From Alexander Donald
London 15th. February 1792
The Principal intention of this letter is to hand you Mr. Lackington’s Bill for Books, which are now on board the Pigou, I do not yet know what the Freight of the Box comes to, but it will be added to the other charges before this letter is closed, I beg you will not give yourself any trouble about paying the amount, but make it perfectly convenient for yourself. It may either be paid to Mr. James Brown of Richmond or remitted to Donald & Burton here, as you think proper.
By the last advices from America, I find the prices of your Stocks have had a great and rapid Rise. I presume as you can borrow money in Europe @ 4 ½ Cent, you will immediately turn your attention to paying off your Six Cent Stock as fast as you can consistent with good Faith to the Publick. People here are not a little astonished at the Conduct of the Fœderal Judges who met in Richmond in Virginia last Novemr. As the Courts are open in most, if not all of the other states, they cannot see any good reason for their not being opened in Virginia also. The British Creditors expect relief from your Executive, in which I dare say they will not be disapointed.—I am with great respect Dear Sir Your Faithful & obt. Sert.,
RC (DLC); a note in another hand at foot of text reads: “We have not taken a Bill Lading but forward you the master Receipt to save you 2/6. We have not Insured it. D & B”; endorsed by TJ as received 27 May 1792 and so recorded in SJL. Enclosure: Lackington’s bill for books to be shipped on the Pigou, dated London 31 Dec. 1791, was first made out to Messrs. Donald & Co., then crossed out and reassigned to “Mr. Jefferson—Bot of J. Lackington”; at foot of list, clearing and shipping charges and freight amounting to 6/ were added to the total cost of the books, £8–17–0, making a grand total of £9–3–0, which Donald apparently paid on 2 Jan. 1792, as noted at bottom of sheet. The list contained the catalogue numbers, a brief title (which TJ later amplified) and the cost of each (MS in DLC). For TJ’s full list and notes, see TJ to Alexander Donald, 23 Nov. 1791.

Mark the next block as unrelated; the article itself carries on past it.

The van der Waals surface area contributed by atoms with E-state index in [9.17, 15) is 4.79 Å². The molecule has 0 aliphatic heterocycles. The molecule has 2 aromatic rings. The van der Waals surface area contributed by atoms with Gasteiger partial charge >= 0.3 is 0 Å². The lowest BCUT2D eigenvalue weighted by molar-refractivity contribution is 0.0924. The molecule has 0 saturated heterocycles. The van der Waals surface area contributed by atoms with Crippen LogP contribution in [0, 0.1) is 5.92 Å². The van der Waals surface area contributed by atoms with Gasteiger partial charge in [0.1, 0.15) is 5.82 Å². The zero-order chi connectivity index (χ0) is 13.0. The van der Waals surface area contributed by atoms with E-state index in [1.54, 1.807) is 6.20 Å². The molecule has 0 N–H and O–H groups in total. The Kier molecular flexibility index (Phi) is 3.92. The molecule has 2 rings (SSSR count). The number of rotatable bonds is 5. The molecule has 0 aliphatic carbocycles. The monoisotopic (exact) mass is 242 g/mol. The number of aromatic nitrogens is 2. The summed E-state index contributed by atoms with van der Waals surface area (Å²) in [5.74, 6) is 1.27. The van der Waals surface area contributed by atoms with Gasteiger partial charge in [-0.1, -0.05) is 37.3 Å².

Donald’s letters by the New York packet were dated 3 and 5 Jan. 1792. The British debt test case of Jones v. Walker had been presented in the U.S. Circuit Court before federal judges Cyrus Griffin, and John Blair and Thomas Johnson. This important issue is discussed in Charles F. Hobson, “The Recovery of British Debts in the Federal Circuit Court of Virginia, 1790 to 1797,” VMHB description begins Virginia Magazine of History and Biography, 1893- description ends , xcii (1984), 187–8, but see also William Madison to James Madison, 3 Dec. 1791, Rutland, Madison, xiv, 136; and James Monroe to TJ, 1 May 1792.